By Al Jennings
This is my first article for CuencaHighlife, and since I am calling this monthly article “Art Conversation”, I thought I would start by talking about what that means.
Having a conversation about art is like talking about politics or relationships. It is something we don’t understand if we don’t talk about it. If we don’t share our views and opinions, then it can be very hard to understand. We all have an opinion, but so many are afraid that theirs doesn’t matter. Be bold, be a critic. You might find that your mind can be changed, or you can change the minds of others.
There is that old cliché, “I don’t know art, but I know what I like.” As a matter of fact, similar quotes have been attributed to many famous people and sources.
For example, Mark Twain (1899): “For we do not know much about art and cannot easily work up ourselves into ecstasies over it”; The New York Times (May 28, 1880): “I don’t pretend to know much about art, but I know what pleases me”; Orson Welles: “I don’t know anything about art but I know what I like”; and Walt Disney: “I don’t know if it’s art, but I know I like it.”
Chances are, if you know what you like, you do know art. Maybe you are not a historian but if you know what you like you are way ahead of many others.
What is art to you? Is it a Picasso, a sweater from Otavalo or just something decorative? I was in New York in May 2015 at the Sotheby’s contemporary art auction preview. I was walking around listening to the conversations of some of the viewers to hear their opinions when they look at art. There was one woman who was with her decorator and they were looking at a Helen Frankenthaler. This painting had an estimate of just over two million dollars. I remember the lady saying to her decorator, “I think it is very nice and it is the right size for the space, but I want to look some more”. Did this lady know what she liked? It sounded like she was just looking to fill an empty space on her wall.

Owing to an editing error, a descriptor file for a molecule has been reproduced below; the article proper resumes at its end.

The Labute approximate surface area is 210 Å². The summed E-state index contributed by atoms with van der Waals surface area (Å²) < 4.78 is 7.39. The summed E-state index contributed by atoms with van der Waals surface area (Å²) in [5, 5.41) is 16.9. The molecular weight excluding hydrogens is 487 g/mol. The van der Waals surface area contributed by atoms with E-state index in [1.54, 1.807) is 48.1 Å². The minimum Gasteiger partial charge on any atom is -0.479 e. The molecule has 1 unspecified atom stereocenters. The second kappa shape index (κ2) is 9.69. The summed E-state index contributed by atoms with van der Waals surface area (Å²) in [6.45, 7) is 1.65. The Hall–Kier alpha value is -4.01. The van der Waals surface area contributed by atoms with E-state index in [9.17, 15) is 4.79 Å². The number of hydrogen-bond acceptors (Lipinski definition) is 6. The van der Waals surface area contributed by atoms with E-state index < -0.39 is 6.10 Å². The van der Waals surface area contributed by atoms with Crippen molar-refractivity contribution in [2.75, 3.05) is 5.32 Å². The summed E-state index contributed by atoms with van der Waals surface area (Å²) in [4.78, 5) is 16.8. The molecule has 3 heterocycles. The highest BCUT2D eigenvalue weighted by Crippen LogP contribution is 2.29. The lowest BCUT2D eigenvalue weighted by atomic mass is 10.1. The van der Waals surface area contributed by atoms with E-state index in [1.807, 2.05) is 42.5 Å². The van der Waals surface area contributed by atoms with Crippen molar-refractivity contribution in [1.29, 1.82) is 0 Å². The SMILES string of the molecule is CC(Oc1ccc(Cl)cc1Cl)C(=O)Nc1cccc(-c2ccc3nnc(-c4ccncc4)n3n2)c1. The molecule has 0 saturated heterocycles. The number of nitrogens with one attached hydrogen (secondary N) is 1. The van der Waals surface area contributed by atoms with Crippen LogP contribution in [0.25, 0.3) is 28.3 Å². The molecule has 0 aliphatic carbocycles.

I taught an art presentation class to a group of English-speaking art students at The University of Cuenca. The students were art students struggling with how to promote themselves as artists. I found out that it is not a cultural thing, for it is the hardship of most artist. I also taught art students at The City College of New York, and they were equally challenged. In many cases artist have the ability to express themselves through art but not through words. This is why art dealers exist.
If you talk to successful art dealers in New York, you will find out that most of them have MBAs not art MFA’s. There is a strong connection between the art dealer and the artist, as well as the collector. This is the real art of art conversation. However, art dealers can become mostly interested in money instead of the art. Take a look at the recent misfortunes of veteran New York art dealer Mary Boone. She was convicted and will be going to prison for tax fraud. Although some think her sentence was harsher because she is a woman.
Thank you for reading my article. I just wanted to start out with my opinions and hope that it will inspire you to have your own. Cuenca is full of wonderful art. Get out and explore and start a conversation with a friend or just yourself.
As an art historian, teacher, dealer, curator and collector, I have experienced many things in the arts and hope to continue the conversation with you through CuencaHighLife. I plan to write about artist, exhibitions, local and global, and anything that might be relevant in the world of art.
Al Jennings is from New York City and currently resides in Cuenca.